Basic Camp (CIET)

Cadets participate in grenade training

By Katrinia McGuire

 

Rain didn’t stop the Cadet Initial Entry Training Third Regiment  yesterday in their next step in training at the Christensen Hand Grenade Assault Course.

The cadets faced the rain and began the day with an orientation on how the training would unfold. Cadets were then split up in to platoons and went to four stations to learn the basics of hand grenade training.

Station One was called Hand Grenade Practice and cadets learned the three positions of throwing a grenade: prone to kneeling, kneeling, and standing.  Here, cadre showed them how to handle and throw an M69, or, training grenade, in to the open field. These grenades are not charged, however they do flash and blow minimal smoke to simulate a real grenade in the field.

Third regiment CIET cadet Matthew Sobecki, of Michigan State University, throws a dummy grenade from a laying down position at a practice station at the Christiansen Hand Grenade Assault Course on Monday, June 22nd, 2015. Cadets rotated about a variety of stations and outdoor classrooms related to hand grenades and their identification and implementation in combat. U.S. Army Photo by William Kolb

Third regiment CIET cadet Matthew Sobecki, of Michigan State University, throws a dummy grenade from a laying down position at a practice station at the Christiansen Hand Grenade Assault Course on Monday, June 22nd, 2015. Cadets rotated about a variety of stations and outdoor classrooms related to hand grenades and their identification and implementation in combat.
U.S. Army Photo by William Kolb

According to the officer in charge of the course, Captain Broc Barnes, this simulation is close to the real deal. “They actually go through the motions of the operation of an actual live grenade, where they have to pull the safety off of the actual body” he said.

In this station were dummies set up to represent the enemy and ropes outlined the radiuses of the impact these particular grenades have. Cadets practiced throwing techniques and observed later where their grenades landed, only to correct the techniques later.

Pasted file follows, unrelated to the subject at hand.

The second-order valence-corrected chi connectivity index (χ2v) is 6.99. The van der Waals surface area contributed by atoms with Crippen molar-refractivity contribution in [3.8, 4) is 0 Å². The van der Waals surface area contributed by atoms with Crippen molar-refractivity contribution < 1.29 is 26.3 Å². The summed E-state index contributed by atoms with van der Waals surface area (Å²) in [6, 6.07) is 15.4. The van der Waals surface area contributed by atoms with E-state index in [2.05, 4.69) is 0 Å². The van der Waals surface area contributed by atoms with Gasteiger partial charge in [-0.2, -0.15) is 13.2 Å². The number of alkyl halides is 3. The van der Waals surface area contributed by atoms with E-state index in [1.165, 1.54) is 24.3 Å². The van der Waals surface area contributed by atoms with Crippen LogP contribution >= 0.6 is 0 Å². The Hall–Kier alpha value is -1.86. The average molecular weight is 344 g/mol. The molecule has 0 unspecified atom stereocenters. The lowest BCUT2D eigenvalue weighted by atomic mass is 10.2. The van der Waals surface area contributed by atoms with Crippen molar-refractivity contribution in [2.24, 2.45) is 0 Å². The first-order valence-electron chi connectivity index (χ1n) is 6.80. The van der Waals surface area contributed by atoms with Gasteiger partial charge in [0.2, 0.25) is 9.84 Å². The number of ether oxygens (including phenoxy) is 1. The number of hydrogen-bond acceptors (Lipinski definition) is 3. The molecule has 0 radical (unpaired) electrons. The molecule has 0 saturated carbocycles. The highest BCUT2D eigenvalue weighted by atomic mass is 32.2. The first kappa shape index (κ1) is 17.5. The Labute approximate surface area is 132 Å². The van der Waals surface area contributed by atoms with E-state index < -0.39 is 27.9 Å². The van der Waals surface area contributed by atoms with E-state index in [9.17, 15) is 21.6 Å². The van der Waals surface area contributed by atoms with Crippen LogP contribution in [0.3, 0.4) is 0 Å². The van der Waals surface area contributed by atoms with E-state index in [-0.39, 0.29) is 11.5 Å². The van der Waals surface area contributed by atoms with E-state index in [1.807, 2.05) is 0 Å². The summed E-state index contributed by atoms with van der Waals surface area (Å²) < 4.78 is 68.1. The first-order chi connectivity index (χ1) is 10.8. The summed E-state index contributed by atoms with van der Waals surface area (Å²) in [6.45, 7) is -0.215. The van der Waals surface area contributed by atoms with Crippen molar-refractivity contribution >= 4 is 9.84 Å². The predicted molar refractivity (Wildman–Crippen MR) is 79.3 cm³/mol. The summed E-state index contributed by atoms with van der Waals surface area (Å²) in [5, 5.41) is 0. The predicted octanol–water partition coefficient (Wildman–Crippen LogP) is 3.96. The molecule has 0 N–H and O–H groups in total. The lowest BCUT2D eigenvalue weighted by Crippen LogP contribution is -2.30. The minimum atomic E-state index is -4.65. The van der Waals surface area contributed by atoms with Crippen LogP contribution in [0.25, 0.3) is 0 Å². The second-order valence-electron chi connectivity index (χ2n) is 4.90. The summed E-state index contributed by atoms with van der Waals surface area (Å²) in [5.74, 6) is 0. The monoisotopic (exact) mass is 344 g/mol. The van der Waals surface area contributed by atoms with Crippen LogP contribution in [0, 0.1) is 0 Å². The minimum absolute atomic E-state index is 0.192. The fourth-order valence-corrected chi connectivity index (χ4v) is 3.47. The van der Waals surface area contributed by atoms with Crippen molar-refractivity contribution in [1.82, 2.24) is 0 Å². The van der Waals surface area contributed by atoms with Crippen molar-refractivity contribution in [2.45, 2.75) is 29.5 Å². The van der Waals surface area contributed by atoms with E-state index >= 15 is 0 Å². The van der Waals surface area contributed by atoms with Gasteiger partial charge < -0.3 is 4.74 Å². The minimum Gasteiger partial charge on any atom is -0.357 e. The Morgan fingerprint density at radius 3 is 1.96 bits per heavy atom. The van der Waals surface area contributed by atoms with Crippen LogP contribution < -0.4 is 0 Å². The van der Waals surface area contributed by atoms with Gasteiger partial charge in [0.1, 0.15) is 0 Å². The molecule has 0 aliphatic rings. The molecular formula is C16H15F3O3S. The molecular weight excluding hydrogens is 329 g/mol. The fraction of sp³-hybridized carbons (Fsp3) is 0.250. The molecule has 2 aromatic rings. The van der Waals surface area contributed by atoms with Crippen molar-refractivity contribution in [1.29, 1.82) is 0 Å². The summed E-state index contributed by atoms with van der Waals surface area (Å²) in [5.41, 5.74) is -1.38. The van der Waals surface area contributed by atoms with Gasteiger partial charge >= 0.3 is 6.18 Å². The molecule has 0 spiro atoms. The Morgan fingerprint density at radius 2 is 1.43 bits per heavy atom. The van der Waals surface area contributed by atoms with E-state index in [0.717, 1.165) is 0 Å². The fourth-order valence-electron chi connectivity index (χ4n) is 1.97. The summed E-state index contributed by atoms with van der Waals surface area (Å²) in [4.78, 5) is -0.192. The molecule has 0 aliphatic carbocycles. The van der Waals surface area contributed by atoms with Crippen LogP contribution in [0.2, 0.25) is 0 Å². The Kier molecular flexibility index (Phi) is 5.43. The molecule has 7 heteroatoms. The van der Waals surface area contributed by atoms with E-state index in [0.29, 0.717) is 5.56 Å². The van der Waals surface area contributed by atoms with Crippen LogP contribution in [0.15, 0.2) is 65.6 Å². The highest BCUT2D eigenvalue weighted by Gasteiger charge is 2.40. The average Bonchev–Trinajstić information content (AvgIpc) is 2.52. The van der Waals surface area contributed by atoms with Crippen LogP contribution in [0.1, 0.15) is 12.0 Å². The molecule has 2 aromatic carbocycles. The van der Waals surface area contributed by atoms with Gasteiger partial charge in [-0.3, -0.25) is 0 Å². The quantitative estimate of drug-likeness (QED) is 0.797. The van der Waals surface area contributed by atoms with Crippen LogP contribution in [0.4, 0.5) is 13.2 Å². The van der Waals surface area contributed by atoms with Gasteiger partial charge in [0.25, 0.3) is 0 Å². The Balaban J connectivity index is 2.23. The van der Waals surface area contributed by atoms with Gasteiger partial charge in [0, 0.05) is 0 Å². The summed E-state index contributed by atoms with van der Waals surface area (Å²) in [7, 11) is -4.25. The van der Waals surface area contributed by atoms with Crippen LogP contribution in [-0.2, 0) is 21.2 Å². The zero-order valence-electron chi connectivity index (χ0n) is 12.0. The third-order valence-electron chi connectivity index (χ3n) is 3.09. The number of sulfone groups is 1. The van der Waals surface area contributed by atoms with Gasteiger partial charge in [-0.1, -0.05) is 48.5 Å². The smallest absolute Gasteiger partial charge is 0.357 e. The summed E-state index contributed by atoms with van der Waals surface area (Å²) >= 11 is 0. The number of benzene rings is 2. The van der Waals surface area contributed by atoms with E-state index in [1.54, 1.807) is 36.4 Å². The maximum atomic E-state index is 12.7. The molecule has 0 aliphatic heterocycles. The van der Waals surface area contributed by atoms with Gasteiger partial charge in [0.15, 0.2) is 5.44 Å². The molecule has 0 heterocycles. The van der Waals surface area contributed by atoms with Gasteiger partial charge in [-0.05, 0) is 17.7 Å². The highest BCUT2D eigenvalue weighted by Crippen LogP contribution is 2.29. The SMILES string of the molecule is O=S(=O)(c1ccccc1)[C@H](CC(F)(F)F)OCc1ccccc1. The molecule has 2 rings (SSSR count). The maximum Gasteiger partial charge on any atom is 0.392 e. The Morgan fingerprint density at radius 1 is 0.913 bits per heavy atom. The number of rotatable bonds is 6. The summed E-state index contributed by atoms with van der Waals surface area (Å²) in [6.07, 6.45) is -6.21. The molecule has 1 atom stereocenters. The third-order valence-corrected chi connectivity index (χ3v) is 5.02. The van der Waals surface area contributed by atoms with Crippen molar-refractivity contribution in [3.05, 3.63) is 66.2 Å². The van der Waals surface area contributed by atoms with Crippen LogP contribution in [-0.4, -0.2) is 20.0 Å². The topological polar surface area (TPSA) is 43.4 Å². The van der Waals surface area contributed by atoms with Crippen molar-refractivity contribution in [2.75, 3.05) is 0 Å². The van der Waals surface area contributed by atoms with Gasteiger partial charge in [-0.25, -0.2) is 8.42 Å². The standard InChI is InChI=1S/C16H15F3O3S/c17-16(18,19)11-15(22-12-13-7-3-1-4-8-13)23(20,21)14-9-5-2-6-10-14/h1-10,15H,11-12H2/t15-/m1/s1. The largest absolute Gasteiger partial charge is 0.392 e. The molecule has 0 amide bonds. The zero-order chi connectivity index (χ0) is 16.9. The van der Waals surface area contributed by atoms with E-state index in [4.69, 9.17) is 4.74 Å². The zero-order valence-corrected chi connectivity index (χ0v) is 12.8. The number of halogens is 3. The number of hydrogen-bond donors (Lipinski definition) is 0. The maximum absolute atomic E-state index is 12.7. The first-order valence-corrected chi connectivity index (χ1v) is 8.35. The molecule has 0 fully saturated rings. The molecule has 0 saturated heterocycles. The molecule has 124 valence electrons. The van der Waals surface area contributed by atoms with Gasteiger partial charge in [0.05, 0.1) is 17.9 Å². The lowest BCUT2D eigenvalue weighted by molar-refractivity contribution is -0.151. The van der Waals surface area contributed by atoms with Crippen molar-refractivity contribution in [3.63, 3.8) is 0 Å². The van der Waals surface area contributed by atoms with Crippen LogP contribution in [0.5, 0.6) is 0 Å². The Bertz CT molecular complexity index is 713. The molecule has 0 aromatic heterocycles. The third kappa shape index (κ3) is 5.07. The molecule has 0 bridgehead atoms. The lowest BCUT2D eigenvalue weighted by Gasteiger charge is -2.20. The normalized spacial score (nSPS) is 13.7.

The next station was called IMT practice. Here, the cadets learned the proper way to do a low and high crawl, and a three-second rush against the enemy. Cadre, as well as MSIIIs prompted them in proper crawling and calling technique. Due to the rain, cadets were reminded if they aren’t dirty, they aren’t crawling right. After the activity was done there wasn’t a clean uniform, or face, in the regiment.

Cadets then moved on to hand grenade identification. Here, they were introduced to six different types of grenades used by the United States Army. They were taught the sort of impact the grenades have, the smoke and the color identification in order to choose the correct way to handle a grenade situation. By the end of training, cadets were tested and had to know at least four to successfully complete this course.

Sergeant 1st Class David Adams instructs third regiment CIET cadets on the proper technique for activating and throwing grenades at the Christiansen Grenade Assault Course on Monday, June 22, 2015. U.S. Army Photo by William Kolb

Sergeant 1st Class David Adams instructs third regiment CIET cadets on the proper technique for activating and throwing grenades at the Christiansen Grenade Assault Course on Monday, June 22, 2015.
U.S. Army Photo by William Kolb

In the final station, Knock Out Bunker, cadets learned the right way to throw a grenade in to a bunker and steer clear of the smoke.

The day was filled with many learning experiences, and Cadet Thomas Garcy from McDaniel College in Maryland, believes it is important to their training at CST. “All of us need to know how to use the equipment because we are all riflemen,” he said.

Captain Barnes agrees. “It’s a basic-level Army task that everybody has to encounter. You never know when you are going to use it.”

The cadets then put their knowledge to the test by running an assault course. This lane was filled with obstacles and dummies to represent both the enemy– and civilians that weren’t supposed to be harmed. Because of the time constraint imposed by the weather, only a handful of cadets were chosen to go through the course to get a feel for a more realistic situation.

“You have to know a very broad spectrum of military basics. You need to know what all the equipment can do, what it’s capable of. The individual movement tasks especially because that’s something everyone will have to use at some point in time, whether it’s in basic training, PT you’re going to have to be able to coach somebody,” said Captain Barnes.

 

 

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Katrinia McGuire

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